Most recently Taiwan irked Beijing by testing prefab houses — donated by China to house typhoon victims — for toxic materials. And previously, it rejected a pair of pandas whose name if said together meant “unification”.

China’s economy is ten times bigger, so there will always be concerns that Taiwan should not be too dependent on China. But that concern is overblown. It will be hard for China to pull out all its foreign direct investment at once. Moreover, Taiwanese firms are already exerting a big influence in certain sectors in China, such as electronics components and retail.

Taiwan backed itself into a corner in the past decade. It is time for a change. For China, the peace dividend it gets from Taiwan will be worth a lot more than the returns it makes on U.S. Treasuries. So it is probably a reliable bet that goodwill will continue to flow before Beijing even thinks about withdrawing.

– At the time of publication Wei Gu did not own any direct investments in securities mentioned in this article. She may be an owner indirectly as an investor in a fund —

5 comments

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Let’s keep politics out of business. If China wants to procure products from Taiwan, it is largely the decision of the private, though some have links with the central government, companies of China. I personally don’t see how increased business with a neighbour means a deliberate bailout by another country.

Furthermore, the suggestion of using increased business as a claim for unification is laughable at best. Do I own the retail outlet just because I keep purchasing stuff from them? Do I own the diner just because I keep having my meals there? Perhaps it is favourable to the cause of the pro-unification groups that there is increased trade, but otherwise, its not really a justifiable claim.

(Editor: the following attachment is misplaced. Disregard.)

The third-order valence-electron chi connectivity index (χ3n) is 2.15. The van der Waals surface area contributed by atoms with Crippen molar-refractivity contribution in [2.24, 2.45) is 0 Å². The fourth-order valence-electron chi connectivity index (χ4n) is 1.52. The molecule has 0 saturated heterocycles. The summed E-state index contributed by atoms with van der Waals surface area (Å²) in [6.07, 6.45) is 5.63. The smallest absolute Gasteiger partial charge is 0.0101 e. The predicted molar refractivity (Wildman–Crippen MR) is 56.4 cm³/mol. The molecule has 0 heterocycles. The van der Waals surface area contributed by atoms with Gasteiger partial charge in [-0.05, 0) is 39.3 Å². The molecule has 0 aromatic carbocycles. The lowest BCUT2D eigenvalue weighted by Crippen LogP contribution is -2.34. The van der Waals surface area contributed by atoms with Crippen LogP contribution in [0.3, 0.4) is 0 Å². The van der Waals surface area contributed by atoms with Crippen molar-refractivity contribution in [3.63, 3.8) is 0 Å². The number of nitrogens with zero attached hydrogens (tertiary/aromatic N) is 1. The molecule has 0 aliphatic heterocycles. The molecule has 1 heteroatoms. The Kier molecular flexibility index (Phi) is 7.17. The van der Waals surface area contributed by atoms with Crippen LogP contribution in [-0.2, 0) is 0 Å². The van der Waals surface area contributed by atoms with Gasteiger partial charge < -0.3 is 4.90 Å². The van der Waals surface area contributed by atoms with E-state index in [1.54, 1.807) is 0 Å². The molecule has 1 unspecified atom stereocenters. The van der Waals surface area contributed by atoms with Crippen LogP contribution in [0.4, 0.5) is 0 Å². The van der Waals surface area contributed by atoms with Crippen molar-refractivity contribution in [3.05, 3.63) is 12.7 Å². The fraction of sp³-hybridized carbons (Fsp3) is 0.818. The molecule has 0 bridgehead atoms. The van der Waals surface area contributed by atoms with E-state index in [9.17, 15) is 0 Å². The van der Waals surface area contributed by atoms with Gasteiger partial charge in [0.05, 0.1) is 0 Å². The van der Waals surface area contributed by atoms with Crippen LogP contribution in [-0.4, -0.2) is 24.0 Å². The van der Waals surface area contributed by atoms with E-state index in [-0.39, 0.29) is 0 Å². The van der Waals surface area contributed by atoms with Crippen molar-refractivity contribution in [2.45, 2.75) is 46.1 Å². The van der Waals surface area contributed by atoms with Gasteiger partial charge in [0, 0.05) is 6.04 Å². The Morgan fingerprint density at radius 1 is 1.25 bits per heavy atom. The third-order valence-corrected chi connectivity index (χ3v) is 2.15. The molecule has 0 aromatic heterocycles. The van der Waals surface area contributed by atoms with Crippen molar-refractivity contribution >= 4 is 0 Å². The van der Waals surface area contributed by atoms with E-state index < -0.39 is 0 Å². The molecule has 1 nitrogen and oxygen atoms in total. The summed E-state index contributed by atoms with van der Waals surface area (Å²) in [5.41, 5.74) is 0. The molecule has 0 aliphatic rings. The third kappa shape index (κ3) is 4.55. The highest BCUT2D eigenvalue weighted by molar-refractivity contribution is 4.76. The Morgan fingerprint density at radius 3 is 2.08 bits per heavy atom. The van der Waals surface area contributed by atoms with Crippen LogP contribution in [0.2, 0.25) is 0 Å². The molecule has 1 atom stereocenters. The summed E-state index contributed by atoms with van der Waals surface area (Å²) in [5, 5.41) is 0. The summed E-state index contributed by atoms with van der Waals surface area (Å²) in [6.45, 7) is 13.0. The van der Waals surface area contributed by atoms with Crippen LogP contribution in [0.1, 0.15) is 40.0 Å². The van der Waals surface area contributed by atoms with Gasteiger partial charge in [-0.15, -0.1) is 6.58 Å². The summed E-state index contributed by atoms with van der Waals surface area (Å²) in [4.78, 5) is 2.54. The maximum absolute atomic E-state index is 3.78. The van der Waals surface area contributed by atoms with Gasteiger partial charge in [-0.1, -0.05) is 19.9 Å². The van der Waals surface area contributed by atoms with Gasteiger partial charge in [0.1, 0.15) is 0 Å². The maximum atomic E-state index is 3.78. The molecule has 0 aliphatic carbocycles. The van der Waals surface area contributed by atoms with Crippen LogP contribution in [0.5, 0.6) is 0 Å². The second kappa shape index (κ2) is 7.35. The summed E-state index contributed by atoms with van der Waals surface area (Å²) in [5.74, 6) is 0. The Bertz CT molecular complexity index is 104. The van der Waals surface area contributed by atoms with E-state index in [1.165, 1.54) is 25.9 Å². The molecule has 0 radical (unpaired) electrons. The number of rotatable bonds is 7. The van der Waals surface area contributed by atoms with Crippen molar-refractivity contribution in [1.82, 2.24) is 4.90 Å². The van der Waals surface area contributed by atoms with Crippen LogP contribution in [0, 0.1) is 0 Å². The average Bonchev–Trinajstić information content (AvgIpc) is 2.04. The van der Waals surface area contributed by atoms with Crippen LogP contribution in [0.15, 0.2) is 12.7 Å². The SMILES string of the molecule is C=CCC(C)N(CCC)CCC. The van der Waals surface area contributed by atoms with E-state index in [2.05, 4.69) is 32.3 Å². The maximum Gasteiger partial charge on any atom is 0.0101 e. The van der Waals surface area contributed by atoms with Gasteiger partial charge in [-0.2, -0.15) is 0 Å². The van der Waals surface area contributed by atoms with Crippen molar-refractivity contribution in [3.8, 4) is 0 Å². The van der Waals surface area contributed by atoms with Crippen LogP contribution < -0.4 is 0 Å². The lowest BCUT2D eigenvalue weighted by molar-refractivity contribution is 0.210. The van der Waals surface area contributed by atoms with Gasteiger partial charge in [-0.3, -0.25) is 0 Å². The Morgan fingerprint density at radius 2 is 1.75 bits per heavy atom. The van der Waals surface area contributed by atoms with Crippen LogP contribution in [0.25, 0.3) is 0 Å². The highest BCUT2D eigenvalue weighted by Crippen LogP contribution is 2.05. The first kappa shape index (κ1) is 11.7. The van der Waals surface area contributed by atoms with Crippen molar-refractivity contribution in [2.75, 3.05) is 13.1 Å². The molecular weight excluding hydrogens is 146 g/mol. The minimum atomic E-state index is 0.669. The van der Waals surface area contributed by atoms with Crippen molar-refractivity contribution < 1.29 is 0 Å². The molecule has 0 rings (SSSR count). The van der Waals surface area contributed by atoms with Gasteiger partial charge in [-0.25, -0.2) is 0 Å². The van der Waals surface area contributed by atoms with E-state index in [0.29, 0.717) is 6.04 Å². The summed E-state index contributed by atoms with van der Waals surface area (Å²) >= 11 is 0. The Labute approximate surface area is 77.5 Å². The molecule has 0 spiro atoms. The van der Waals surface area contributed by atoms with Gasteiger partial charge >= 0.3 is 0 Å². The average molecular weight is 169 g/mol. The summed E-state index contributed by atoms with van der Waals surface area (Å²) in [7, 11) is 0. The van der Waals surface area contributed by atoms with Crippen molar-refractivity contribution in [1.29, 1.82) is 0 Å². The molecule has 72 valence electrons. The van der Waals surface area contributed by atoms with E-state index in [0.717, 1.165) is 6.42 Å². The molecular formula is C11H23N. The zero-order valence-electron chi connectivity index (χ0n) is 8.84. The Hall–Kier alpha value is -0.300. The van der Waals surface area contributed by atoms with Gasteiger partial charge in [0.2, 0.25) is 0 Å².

Posted by Maurice | Report as abusive

[...] China’s Bailout of Taiwan is Good for the Region – Reuters [...]

Wei Gu : If you think China’s investments in Taiwan as simply benign commercial transactions, you are out of your mind.

The purpose is in the long run to be able to exert control. Witness recent Chinese attempts to buy media in Taiwan, which Taiwan rightly prevented.

In the short run, China needs some goods which it cannot produce regardless of its overwhelmingly large population. But more than anything, it needs factories to keep people employed.

Since China realizes it cannot take Taiwan by force (regardless of the occasional saber-rattling), it knows it can force Taiwan into its grip ever so slowly using economic means. THAT is the true purpose of its “largess” with Taiwan.

Posted by waiguoren | Report as abusive

Living under a decades-long threat of being taken by force by a neighbor that is 60 times more numerous (though only 10 times larger economically), the story of Taiwan does not fit the description from this article that its relation with China is that of a need-to-be-grateful bailed out economy.

Could it simply be that China buys Taiwan goods because those are best price for value, and invests in Taiwan companies because the Chinese managers expect a good return on investment, economically or politically?

When earlier this year Abu-Dhabi extended a loan to brother emirate Dubai in the UAE, some called this a bail-out. Using this term mixes up the concept of generous, even undeserved, money giving with simple economical and political interests; and does so unfairly, in my view.

Posted by Carlos | Report as abusive

china bailout of is good for the region, but…..

The business process is not that simple, from the suppliers point of perspective, business does not end at the point of sale. We recommend that you dig more before quoting “Biggest Beneficiary”

Posted by g | Report as abusive

Is this sort of growth sustainable?